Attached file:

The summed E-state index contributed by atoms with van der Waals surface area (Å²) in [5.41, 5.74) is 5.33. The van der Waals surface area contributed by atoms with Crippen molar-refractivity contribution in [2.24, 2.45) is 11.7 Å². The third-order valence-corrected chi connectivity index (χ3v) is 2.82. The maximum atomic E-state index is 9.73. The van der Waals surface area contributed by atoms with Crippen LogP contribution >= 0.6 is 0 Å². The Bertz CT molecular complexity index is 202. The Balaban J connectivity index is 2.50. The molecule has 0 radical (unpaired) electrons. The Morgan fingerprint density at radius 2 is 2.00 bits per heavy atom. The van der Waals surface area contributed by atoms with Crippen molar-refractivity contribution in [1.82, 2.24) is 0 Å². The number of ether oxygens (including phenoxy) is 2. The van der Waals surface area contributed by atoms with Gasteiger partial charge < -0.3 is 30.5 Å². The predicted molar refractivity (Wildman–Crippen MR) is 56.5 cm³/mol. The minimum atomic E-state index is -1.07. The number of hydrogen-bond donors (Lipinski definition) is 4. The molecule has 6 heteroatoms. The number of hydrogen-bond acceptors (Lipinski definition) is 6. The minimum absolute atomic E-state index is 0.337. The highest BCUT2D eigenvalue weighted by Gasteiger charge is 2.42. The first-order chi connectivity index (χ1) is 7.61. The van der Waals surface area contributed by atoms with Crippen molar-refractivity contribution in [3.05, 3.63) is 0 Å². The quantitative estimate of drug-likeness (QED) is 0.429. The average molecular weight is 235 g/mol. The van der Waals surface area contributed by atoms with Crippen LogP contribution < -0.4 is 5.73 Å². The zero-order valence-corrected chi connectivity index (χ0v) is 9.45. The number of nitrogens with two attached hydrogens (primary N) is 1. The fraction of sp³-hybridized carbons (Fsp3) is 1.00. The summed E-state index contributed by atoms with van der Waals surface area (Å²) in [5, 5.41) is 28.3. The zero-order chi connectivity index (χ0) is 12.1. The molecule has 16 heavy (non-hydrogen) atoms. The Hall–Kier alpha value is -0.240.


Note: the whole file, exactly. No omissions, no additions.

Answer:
The summed E-state index contributed by atoms with van der Waals surface area (Å²) in [5.41, 5.74) is 5.33. The van der Waals surface area contributed by atoms with Crippen molar-refractivity contribution in [2.24, 2.45) is 11.7 Å². The third-order valence-corrected chi connectivity index (χ3v) is 2.82. The maximum atomic E-state index is 9.73. The van der Waals surface area contributed by atoms with Crippen LogP contribution >= 0.6 is 0 Å². The Bertz CT molecular complexity index is 202. The Balaban J connectivity index is 2.50. The molecule has 0 radical (unpaired) electrons. The Morgan fingerprint density at radius 2 is 2.00 bits per heavy atom. The van der Waals surface area contributed by atoms with Crippen molar-refractivity contribution in [1.82, 2.24) is 0 Å². The number of ether oxygens (including phenoxy) is 2. The van der Waals surface area contributed by atoms with Gasteiger partial charge < -0.3 is 30.5 Å². The predicted molar refractivity (Wildman–Crippen MR) is 56.5 cm³/mol. The minimum atomic E-state index is -1.07. The number of hydrogen-bond donors (Lipinski definition) is 4. The molecule has 6 heteroatoms. The number of hydrogen-bond acceptors (Lipinski definition) is 6. The minimum absolute atomic E-state index is 0.337. The highest BCUT2D eigenvalue weighted by Gasteiger charge is 2.42. The first-order chi connectivity index (χ1) is 7.61. The van der Waals surface area contributed by atoms with Crippen molar-refractivity contribution in [3.05, 3.63) is 0 Å². The quantitative estimate of drug-likeness (QED) is 0.429. The average molecular weight is 235 g/mol. The van der Waals surface area contributed by atoms with Crippen LogP contribution < -0.4 is 5.73 Å². The zero-order valence-corrected chi connectivity index (χ0v) is 9.45. The number of nitrogens with two attached hydrogens (primary N) is 1. The fraction of sp³-hybridized carbons (Fsp3) is 1.00. The summed E-state index contributed by atoms with van der Waals surface area (Å²) in [5, 5.41) is 28.3. The zero-order chi connectivity index (χ0) is 12.1. The molecule has 16 heavy (non-hydrogen) atoms. The Hall–Kier alpha value is -0.240.